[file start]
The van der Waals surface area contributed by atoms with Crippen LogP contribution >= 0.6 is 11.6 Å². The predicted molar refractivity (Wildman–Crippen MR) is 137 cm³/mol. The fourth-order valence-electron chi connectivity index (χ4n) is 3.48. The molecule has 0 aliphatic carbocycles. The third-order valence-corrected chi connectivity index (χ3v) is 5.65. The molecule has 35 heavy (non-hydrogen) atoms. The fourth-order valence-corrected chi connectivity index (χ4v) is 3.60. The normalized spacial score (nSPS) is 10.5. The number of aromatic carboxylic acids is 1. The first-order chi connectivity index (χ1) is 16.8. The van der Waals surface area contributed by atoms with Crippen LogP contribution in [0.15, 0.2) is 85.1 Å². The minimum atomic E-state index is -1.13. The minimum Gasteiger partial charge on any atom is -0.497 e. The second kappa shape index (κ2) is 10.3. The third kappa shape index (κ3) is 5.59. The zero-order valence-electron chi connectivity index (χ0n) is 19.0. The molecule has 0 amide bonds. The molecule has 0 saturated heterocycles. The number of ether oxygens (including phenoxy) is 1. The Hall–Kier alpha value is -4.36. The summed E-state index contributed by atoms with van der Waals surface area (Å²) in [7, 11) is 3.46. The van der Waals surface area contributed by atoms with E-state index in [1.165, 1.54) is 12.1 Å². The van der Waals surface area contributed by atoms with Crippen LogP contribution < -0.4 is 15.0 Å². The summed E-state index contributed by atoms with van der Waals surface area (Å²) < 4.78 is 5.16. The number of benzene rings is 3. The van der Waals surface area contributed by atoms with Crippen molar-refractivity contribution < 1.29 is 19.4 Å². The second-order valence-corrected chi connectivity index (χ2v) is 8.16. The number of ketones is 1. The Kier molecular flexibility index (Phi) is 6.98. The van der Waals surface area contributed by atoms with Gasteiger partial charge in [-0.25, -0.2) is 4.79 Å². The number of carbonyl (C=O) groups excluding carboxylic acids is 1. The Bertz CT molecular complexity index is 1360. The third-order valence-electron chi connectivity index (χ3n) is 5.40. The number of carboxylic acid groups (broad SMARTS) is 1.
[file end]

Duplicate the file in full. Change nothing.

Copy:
The van der Waals surface area contributed by atoms with Crippen LogP contribution >= 0.6 is 11.6 Å². The predicted molar refractivity (Wildman–Crippen MR) is 137 cm³/mol. The fourth-order valence-electron chi connectivity index (χ4n) is 3.48. The molecule has 0 aliphatic carbocycles. The third-order valence-corrected chi connectivity index (χ3v) is 5.65. The molecule has 35 heavy (non-hydrogen) atoms. The fourth-order valence-corrected chi connectivity index (χ4v) is 3.60. The normalized spacial score (nSPS) is 10.5. The number of aromatic carboxylic acids is 1. The first-order chi connectivity index (χ1) is 16.8. The van der Waals surface area contributed by atoms with Crippen LogP contribution in [0.15, 0.2) is 85.1 Å². The minimum atomic E-state index is -1.13. The minimum Gasteiger partial charge on any atom is -0.497 e. The second kappa shape index (κ2) is 10.3. The third kappa shape index (κ3) is 5.59. The zero-order valence-electron chi connectivity index (χ0n) is 19.0. The molecule has 0 amide bonds. The molecule has 0 saturated heterocycles. The number of ether oxygens (including phenoxy) is 1. The Hall–Kier alpha value is -4.36. The summed E-state index contributed by atoms with van der Waals surface area (Å²) in [7, 11) is 3.46. The van der Waals surface area contributed by atoms with E-state index in [1.165, 1.54) is 12.1 Å². The van der Waals surface area contributed by atoms with Crippen LogP contribution < -0.4 is 15.0 Å². The summed E-state index contributed by atoms with van der Waals surface area (Å²) < 4.78 is 5.16. The number of benzene rings is 3. The van der Waals surface area contributed by atoms with Crippen molar-refractivity contribution < 1.29 is 19.4 Å². The second-order valence-corrected chi connectivity index (χ2v) is 8.16. The number of ketones is 1. The Kier molecular flexibility index (Phi) is 6.98. The van der Waals surface area contributed by atoms with Gasteiger partial charge in [-0.25, -0.2) is 4.79 Å². The number of carbonyl (C=O) groups excluding carboxylic acids is 1. The Bertz CT molecular complexity index is 1360. The third-order valence-electron chi connectivity index (χ3n) is 5.40. The number of carboxylic acid groups (broad SMARTS) is 1.